26. Log out of the portal as UserB and log in as UserA.
  27. Complete steps 17-19 again. The PEERING STATUS for the myVnetAToVNetB peering is now also Connected. The peering is successfully established after you see Connected in the PEERING STATUS column for both virtual networks in the peering. Any Azure resources you create in either virtual network are now able to communicate with each other through their IP addresses. If you're using default Azure name resolution for the virtual networks, the resources in the virtual networks are not able to resolve names across the virtual networks. If you want to resolve names across virtual networks in a peering, you must create your own DNS server. Learn how to set up Name resolution using your own DNS server.
  28. Optional: Though creating virtual machines is not covered in this tutorial, you can create a virtual machine in each virtual network and connect from one virtual machine to the other, to validate connectivity.
  29. Optional: To delete the resources that you create in this tutorial, complete the steps in the Delete resources section of this article.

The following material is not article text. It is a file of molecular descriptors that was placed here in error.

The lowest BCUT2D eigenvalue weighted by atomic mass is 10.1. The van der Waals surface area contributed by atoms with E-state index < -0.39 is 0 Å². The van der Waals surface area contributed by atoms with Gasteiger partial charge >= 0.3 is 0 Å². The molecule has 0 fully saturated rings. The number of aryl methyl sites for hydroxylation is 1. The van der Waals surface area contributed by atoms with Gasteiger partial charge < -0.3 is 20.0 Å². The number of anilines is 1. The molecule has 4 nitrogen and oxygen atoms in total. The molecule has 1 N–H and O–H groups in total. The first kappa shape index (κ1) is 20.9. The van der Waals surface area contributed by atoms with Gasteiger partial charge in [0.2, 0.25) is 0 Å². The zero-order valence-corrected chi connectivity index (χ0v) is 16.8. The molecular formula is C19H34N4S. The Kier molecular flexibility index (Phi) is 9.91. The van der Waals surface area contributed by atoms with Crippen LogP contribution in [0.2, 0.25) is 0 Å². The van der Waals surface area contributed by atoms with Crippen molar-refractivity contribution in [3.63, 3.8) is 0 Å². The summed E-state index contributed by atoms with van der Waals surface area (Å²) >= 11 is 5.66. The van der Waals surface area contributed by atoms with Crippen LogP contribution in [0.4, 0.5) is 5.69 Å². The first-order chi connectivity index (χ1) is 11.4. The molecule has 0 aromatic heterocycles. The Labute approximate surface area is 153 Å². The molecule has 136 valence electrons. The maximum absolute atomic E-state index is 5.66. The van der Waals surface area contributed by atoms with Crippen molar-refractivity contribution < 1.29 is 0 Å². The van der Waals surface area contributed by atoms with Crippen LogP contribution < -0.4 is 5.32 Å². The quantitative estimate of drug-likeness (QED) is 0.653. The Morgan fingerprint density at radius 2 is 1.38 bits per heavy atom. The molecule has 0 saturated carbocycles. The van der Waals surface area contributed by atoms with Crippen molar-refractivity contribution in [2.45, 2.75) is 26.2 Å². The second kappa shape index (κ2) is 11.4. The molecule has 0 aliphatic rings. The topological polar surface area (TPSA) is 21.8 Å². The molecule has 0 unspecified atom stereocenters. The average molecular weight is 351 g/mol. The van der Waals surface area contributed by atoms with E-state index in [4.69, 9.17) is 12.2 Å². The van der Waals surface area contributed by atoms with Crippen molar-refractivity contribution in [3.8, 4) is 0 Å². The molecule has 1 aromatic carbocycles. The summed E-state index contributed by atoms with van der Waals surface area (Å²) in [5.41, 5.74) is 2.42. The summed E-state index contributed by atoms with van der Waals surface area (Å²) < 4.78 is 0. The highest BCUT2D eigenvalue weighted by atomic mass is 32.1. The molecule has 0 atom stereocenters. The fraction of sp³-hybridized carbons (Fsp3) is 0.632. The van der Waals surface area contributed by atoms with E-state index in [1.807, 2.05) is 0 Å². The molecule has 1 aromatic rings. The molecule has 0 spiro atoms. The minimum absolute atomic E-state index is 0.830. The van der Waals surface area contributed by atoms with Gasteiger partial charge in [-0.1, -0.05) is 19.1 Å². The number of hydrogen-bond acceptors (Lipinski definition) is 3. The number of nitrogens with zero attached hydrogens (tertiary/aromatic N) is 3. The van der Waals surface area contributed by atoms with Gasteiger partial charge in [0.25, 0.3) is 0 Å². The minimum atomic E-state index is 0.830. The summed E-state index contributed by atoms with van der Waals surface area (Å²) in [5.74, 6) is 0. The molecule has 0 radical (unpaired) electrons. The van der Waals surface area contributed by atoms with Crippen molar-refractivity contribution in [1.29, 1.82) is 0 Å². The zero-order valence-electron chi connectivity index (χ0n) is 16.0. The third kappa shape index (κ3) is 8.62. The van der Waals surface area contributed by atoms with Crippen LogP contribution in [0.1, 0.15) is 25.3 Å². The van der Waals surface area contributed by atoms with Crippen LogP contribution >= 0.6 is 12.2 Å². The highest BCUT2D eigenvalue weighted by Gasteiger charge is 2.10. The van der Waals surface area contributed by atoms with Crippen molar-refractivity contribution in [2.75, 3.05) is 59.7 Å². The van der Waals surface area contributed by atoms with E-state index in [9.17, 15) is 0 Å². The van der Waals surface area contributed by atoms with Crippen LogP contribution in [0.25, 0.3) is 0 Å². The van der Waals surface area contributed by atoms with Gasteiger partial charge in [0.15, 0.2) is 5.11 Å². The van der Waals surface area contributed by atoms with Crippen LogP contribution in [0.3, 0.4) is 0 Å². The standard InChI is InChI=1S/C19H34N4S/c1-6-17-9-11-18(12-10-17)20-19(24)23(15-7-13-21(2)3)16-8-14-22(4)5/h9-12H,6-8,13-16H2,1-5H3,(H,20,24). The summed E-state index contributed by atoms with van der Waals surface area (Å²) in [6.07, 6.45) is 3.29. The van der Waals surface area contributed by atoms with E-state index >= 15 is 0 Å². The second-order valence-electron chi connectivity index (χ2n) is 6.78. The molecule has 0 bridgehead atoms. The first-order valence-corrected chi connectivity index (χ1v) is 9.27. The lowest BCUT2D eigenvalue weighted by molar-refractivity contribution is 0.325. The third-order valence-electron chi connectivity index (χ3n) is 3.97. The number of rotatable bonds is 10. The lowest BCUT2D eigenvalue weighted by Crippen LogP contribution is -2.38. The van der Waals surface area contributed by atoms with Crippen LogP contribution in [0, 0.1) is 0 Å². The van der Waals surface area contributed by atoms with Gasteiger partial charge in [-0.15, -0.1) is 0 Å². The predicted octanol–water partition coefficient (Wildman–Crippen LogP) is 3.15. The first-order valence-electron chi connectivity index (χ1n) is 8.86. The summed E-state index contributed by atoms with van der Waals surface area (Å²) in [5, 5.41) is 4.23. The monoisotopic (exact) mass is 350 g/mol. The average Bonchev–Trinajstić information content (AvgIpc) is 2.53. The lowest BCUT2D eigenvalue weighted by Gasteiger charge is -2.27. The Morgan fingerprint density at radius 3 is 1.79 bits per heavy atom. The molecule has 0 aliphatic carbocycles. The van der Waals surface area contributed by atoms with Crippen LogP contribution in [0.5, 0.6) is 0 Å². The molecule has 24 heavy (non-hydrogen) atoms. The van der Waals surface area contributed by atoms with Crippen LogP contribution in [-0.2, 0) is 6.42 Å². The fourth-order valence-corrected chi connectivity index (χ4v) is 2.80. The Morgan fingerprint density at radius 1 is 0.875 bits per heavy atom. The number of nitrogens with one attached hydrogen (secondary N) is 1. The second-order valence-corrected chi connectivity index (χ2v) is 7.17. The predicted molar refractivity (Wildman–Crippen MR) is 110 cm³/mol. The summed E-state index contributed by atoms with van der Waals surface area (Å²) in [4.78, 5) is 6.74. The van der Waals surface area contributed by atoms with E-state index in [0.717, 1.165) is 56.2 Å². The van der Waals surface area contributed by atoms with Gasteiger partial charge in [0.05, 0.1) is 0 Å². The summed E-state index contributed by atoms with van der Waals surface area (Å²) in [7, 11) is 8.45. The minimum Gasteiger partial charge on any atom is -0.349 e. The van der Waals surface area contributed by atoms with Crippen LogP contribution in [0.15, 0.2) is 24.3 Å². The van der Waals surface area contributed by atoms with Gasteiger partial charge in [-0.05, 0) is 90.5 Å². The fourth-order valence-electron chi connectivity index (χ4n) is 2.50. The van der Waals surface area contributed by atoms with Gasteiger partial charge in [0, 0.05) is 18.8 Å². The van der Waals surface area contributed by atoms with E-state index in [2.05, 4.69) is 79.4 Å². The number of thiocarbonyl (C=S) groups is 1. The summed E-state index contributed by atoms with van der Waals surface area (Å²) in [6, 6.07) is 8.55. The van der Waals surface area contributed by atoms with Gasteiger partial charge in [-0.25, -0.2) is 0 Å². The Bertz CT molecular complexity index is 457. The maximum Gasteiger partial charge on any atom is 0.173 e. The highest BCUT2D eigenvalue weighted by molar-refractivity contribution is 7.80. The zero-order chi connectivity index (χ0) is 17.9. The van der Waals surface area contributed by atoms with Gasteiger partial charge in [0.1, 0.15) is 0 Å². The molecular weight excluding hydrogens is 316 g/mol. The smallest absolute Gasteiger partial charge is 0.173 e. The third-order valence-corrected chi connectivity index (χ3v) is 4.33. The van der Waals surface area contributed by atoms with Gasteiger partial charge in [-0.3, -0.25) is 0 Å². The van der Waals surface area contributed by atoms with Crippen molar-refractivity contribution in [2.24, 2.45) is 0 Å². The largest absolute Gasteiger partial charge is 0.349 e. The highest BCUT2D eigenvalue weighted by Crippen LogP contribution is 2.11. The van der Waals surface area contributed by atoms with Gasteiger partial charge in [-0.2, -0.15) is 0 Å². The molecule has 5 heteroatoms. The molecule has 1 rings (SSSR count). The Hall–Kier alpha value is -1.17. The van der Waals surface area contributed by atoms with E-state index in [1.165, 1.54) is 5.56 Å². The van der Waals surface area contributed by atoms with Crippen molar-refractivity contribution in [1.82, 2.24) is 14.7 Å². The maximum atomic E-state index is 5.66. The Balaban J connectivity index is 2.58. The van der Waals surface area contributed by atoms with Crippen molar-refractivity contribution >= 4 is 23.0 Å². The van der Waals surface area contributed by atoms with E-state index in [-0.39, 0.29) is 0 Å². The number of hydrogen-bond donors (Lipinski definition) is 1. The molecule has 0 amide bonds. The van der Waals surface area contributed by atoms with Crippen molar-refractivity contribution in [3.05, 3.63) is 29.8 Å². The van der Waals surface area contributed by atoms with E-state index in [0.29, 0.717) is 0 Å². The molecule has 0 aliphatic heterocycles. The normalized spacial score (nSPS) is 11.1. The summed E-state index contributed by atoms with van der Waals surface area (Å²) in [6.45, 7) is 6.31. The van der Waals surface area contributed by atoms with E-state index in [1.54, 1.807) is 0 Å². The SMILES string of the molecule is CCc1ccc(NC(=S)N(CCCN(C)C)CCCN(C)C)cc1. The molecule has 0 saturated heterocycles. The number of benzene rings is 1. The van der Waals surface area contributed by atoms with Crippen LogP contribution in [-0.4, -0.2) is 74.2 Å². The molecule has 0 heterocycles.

Create peering - Azure CLI

This tutorial uses different accounts for each subscription. If you're using an account that has permissions to both subscriptions, you can use the same account for all steps, skip the steps for logging out of Azure, and remove the lines of script that create user role assignments. Replace UserA@azure.com and UserB@azure.com in all of the following scripts with the usernames you're using for UserA and UserB. Both of the virtual networks that you want to peer must be in subscriptions associated to the same Azure Active Directory tenant. If you want to connect virtual networks in different Active Directory tenants, you can connect them with an Azure VPN Gateway, rather than a virtual network peering.